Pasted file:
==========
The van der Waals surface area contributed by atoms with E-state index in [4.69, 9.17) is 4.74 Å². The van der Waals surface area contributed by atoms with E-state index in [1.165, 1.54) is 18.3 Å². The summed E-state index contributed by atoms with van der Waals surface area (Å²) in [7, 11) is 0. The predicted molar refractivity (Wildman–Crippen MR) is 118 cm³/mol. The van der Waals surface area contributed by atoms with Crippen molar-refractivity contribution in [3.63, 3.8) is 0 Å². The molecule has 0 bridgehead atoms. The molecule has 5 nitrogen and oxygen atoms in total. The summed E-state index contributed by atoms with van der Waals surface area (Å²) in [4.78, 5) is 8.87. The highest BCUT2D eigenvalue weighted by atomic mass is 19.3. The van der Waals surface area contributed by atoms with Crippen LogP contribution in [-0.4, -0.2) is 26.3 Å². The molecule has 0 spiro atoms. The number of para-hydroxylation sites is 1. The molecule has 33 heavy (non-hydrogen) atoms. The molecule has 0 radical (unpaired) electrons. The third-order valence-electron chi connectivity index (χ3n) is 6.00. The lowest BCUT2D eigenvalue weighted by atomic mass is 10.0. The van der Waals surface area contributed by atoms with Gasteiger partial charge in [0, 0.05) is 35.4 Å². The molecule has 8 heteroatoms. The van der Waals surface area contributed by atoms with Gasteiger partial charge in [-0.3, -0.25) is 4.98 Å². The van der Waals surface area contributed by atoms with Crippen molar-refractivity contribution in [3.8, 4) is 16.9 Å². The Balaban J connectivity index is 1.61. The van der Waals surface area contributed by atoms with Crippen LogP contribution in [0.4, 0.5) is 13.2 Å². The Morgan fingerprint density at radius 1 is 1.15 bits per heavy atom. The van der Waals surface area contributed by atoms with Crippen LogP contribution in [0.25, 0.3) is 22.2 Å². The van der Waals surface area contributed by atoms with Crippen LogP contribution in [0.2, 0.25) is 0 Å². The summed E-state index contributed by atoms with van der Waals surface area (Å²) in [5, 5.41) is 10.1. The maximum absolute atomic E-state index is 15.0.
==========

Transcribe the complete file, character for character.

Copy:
The van der Waals surface area contributed by atoms with E-state index in [4.69, 9.17) is 4.74 Å². The van der Waals surface area contributed by atoms with E-state index in [1.165, 1.54) is 18.3 Å². The summed E-state index contributed by atoms with van der Waals surface area (Å²) in [7, 11) is 0. The predicted molar refractivity (Wildman–Crippen MR) is 118 cm³/mol. The van der Waals surface area contributed by atoms with Crippen molar-refractivity contribution in [3.63, 3.8) is 0 Å². The molecule has 0 bridgehead atoms. The molecule has 5 nitrogen and oxygen atoms in total. The summed E-state index contributed by atoms with van der Waals surface area (Å²) in [4.78, 5) is 8.87. The highest BCUT2D eigenvalue weighted by atomic mass is 19.3. The van der Waals surface area contributed by atoms with Crippen LogP contribution in [-0.4, -0.2) is 26.3 Å². The molecule has 0 spiro atoms. The number of para-hydroxylation sites is 1. The molecule has 33 heavy (non-hydrogen) atoms. The molecule has 0 radical (unpaired) electrons. The third-order valence-electron chi connectivity index (χ3n) is 6.00. The lowest BCUT2D eigenvalue weighted by atomic mass is 10.0. The van der Waals surface area contributed by atoms with Gasteiger partial charge in [0, 0.05) is 35.4 Å². The molecule has 8 heteroatoms. The van der Waals surface area contributed by atoms with Gasteiger partial charge in [-0.3, -0.25) is 4.98 Å². The van der Waals surface area contributed by atoms with Crippen molar-refractivity contribution in [3.8, 4) is 16.9 Å². The Balaban J connectivity index is 1.61. The van der Waals surface area contributed by atoms with Crippen LogP contribution in [0.4, 0.5) is 13.2 Å². The Morgan fingerprint density at radius 1 is 1.15 bits per heavy atom. The van der Waals surface area contributed by atoms with Crippen LogP contribution in [0.25, 0.3) is 22.2 Å². The van der Waals surface area contributed by atoms with Crippen LogP contribution in [0.2, 0.25) is 0 Å². The summed E-state index contributed by atoms with van der Waals surface area (Å²) in [5, 5.41) is 10.1. The maximum absolute atomic E-state index is 15.0.